How Small Businesses Can Use Social
How Small Businesses Can Use Social: Social media marketing is an affordable way to expand your reach.
But to be effective, you need to put the customer experience first.
It’s no secret that we’re all obsessed with social media. We’re on our phones checking to see what everyone’s up to, who’s saying what, and what the latest trends are. Businesses are jumping on the social media bandwagon now too, finally understanding the benefits of putting the customer experience first. Having a presence on social media is an affordable and effective way for companies to expand their reach. We’re going to break down how each social media site can help benefit your business’ customer experience strategy in 2018.
Facebook, essentially, is an interactive knowledge base. Customers can like pages where they can find all the help they need regarding your products and services, eliminating the need to call or go to the store in person. With more than 2 billion users worldwide, this is the biggest and best place to reach social media users. Most of your customers are probably spending time on Facebook, too, so if your business doesn’t have a Facebook page, start by creating one. Next, play an active role in the community. Respond to all comments — good and bad. You can even use your Facebook page to showcase events your business is taking part in or running. Finally, don’t ignore certain demographics. With so many potential customers using Facebook already, the last thing you want to do is alienate anyone unnecessarily.
Instagram – How Small Businesses Can Use Social
Instagram is like Facebook for those with smaller attention spans; however, this does not mean businesses should avoid reaching out to customers on this platform. One thing businesses can do on Instagram is develop a theme with your content showcasing all your products. One way to create this theme is by deciding what kind of pictures you want to take. They can be sociable, natural, staged, or filtered. Then think of hashtags that represents your brand and your followers can get behind and spread. Finally, be clear about how your followers should contact you. Provide links, a number, or an email in your bio.
Twitter – How Small Businesses Can Use Social
It doesn’t seem like Twitter would be useful in any way shape or form, even with the recent character-limit increase, but people love it for quick updates and interactions with other followers — including businesses. Because Twitter is so fast-paced, the key to providing valuable customer experience is by responding to your followers quickly. The character limit makes things difficult, but limitations can also be freeing. Use pictures, gifs, and ironic hashtags to connect with everyone. Again, provide followers with links to contact your business directly.
LinkedIn – How Small Businesses Can Use Social
Getting the opportunity to hear directly from other professionals is a great way for businesses to look at what they’re doing and determine whether or not they’re on the right track. There’s also less of a chance that LinkedIn users run into questionable and downright bizarre opinions often found on other platforms. Be proactive about customer experience by organizing networking events. These events are amazing ways to showcase to the public what your business does, and they allow you to connect with other businesses, to see what they’re doing and how you can improve upon it.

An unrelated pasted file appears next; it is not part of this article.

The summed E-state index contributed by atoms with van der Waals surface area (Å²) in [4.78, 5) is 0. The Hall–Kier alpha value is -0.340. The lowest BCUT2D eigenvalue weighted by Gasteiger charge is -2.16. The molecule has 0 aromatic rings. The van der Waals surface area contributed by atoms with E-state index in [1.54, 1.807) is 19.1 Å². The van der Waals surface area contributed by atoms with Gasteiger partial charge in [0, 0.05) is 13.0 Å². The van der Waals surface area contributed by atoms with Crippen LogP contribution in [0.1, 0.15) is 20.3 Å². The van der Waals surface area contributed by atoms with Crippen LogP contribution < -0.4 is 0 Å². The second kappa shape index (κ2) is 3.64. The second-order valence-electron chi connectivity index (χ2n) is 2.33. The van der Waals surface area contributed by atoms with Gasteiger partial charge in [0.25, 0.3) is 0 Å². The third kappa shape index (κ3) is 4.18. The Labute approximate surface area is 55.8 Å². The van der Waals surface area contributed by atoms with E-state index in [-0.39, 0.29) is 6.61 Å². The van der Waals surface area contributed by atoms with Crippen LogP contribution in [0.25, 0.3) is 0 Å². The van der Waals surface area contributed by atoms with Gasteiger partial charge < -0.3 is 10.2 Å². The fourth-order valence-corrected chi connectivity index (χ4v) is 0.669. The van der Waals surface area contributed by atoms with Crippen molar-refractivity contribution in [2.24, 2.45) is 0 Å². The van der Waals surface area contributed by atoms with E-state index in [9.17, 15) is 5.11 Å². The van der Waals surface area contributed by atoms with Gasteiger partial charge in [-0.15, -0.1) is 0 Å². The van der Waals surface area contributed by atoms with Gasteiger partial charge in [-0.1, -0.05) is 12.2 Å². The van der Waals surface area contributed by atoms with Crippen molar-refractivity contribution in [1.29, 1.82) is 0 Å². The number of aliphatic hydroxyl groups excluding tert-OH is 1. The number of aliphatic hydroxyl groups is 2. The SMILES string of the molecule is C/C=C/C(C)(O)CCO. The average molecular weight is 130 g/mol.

Pinterest – How Small Businesses Can Use Social
Pinterest is a female- and millennial-dominated platform similar to Instagram in that pictures are the focus. It turns out that Pinterest is one of the most up-and-coming social media platforms businesses are using to improve customer experience. Emphasizing the visual aspects of your business is a great way to connect with customers who don’t want to spend too much time looking at products. Look at what your customers are pinning and re-pinning to learn more about what they want and how your business can work for them.
The Importance of Omnichannel Support
Using more than one social media platform to reach out to customers is a natural omnichannel strategy business can take advantage of. Omnichannel strategies differ from multichannel in the sense that each channel is working together to provide the best possible customer experience. One example of this is posting a picture of your product on Instagram, including a link to your website for the customer to buy the product, all while automatically uploading the post to Facebook and Twitter where more followers can view the post. This lets your business cover all possible grounds.
How to Demonstrate Social Responsibility
Corporate Social Responsibility (CSR) plays a significant role in today’s trust economy. Customers don’t trust businesses; it’s that simple. Businesses are finally recognizing this and are becoming more customer-focused — meaning they’re letting the customer tell them how they should do business instead of the reverse. For example, businesses can offer customers products that are specifically made in America, if that’s what they want, or offer all-natural products. Use social media as your primary source of inspiration. People use social media to connect to each other and see what’s going on in each other’s lives. Businesses have a unique opportunity to connect with their customers on a personal level. In today’s trust economy, the customer experience has to come first. Reuben Yonatan is the founder and CEO of GetVoIP, trusted VoIP comparison resources that help companies understand and choose a business communication solution for their specific needs. With a 10-year track record in building, growing and strategically shaping operational functionality in all his ventures, Reuben helps small business owners align strategy with culture and improve overall company infrastructure.